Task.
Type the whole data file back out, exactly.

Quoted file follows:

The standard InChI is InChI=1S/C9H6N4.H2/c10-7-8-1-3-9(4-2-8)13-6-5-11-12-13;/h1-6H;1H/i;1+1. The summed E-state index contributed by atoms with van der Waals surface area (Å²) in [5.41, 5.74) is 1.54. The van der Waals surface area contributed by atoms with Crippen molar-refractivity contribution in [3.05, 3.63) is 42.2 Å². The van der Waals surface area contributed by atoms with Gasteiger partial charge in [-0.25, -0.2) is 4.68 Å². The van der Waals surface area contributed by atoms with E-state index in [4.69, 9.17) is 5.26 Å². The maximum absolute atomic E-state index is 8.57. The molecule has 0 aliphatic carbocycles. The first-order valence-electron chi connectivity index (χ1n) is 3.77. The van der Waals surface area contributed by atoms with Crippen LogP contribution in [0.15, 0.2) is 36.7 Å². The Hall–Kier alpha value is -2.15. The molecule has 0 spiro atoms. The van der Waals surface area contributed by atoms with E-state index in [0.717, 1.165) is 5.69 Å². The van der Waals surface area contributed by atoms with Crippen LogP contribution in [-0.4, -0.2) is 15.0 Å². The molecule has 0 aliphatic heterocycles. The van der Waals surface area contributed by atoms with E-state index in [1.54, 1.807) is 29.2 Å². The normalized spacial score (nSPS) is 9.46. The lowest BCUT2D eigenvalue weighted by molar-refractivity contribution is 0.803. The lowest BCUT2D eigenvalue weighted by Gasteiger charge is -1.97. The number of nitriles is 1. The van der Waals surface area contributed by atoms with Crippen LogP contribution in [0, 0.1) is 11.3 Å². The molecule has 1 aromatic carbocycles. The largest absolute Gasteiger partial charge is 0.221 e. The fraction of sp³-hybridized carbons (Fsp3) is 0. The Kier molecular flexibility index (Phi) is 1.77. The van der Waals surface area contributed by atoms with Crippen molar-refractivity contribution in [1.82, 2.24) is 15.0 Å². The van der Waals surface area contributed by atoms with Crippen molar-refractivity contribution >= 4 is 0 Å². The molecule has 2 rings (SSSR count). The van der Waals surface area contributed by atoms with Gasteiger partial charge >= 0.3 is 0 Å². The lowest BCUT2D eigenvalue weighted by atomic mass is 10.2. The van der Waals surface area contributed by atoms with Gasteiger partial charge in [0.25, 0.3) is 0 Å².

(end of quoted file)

The standard InChI is InChI=1S/C9H6N4.H2/c10-7-8-1-3-9(4-2-8)13-6-5-11-12-13;/h1-6H;1H/i;1+1. The summed E-state index contributed by atoms with van der Waals surface area (Å²) in [5.41, 5.74) is 1.54. The van der Waals surface area contributed by atoms with Crippen molar-refractivity contribution in [3.05, 3.63) is 42.2 Å². The van der Waals surface area contributed by atoms with Gasteiger partial charge in [-0.25, -0.2) is 4.68 Å². The van der Waals surface area contributed by atoms with E-state index in [4.69, 9.17) is 5.26 Å². The maximum absolute atomic E-state index is 8.57. The molecule has 0 aliphatic carbocycles. The first-order valence-electron chi connectivity index (χ1n) is 3.77. The van der Waals surface area contributed by atoms with Crippen LogP contribution in [0.15, 0.2) is 36.7 Å². The Hall–Kier alpha value is -2.15. The molecule has 0 spiro atoms. The van der Waals surface area contributed by atoms with E-state index in [0.717, 1.165) is 5.69 Å². The van der Waals surface area contributed by atoms with Crippen LogP contribution in [-0.4, -0.2) is 15.0 Å². The molecule has 0 aliphatic heterocycles. The van der Waals surface area contributed by atoms with E-state index in [1.54, 1.807) is 29.2 Å². The normalized spacial score (nSPS) is 9.46. The lowest BCUT2D eigenvalue weighted by molar-refractivity contribution is 0.803. The lowest BCUT2D eigenvalue weighted by Gasteiger charge is -1.97. The number of nitriles is 1. The van der Waals surface area contributed by atoms with Crippen LogP contribution in [0, 0.1) is 11.3 Å². The molecule has 1 aromatic carbocycles. The largest absolute Gasteiger partial charge is 0.221 e. The fraction of sp³-hybridized carbons (Fsp3) is 0. The Kier molecular flexibility index (Phi) is 1.77. The van der Waals surface area contributed by atoms with Crippen molar-refractivity contribution in [1.82, 2.24) is 15.0 Å². The van der Waals surface area contributed by atoms with Crippen molar-refractivity contribution >= 4 is 0 Å². The molecule has 2 rings (SSSR count). The van der Waals surface area contributed by atoms with Gasteiger partial charge >= 0.3 is 0 Å². The lowest BCUT2D eigenvalue weighted by atomic mass is 10.2. The van der Waals surface area contributed by atoms with Gasteiger partial charge in [0.25, 0.3) is 0 Å².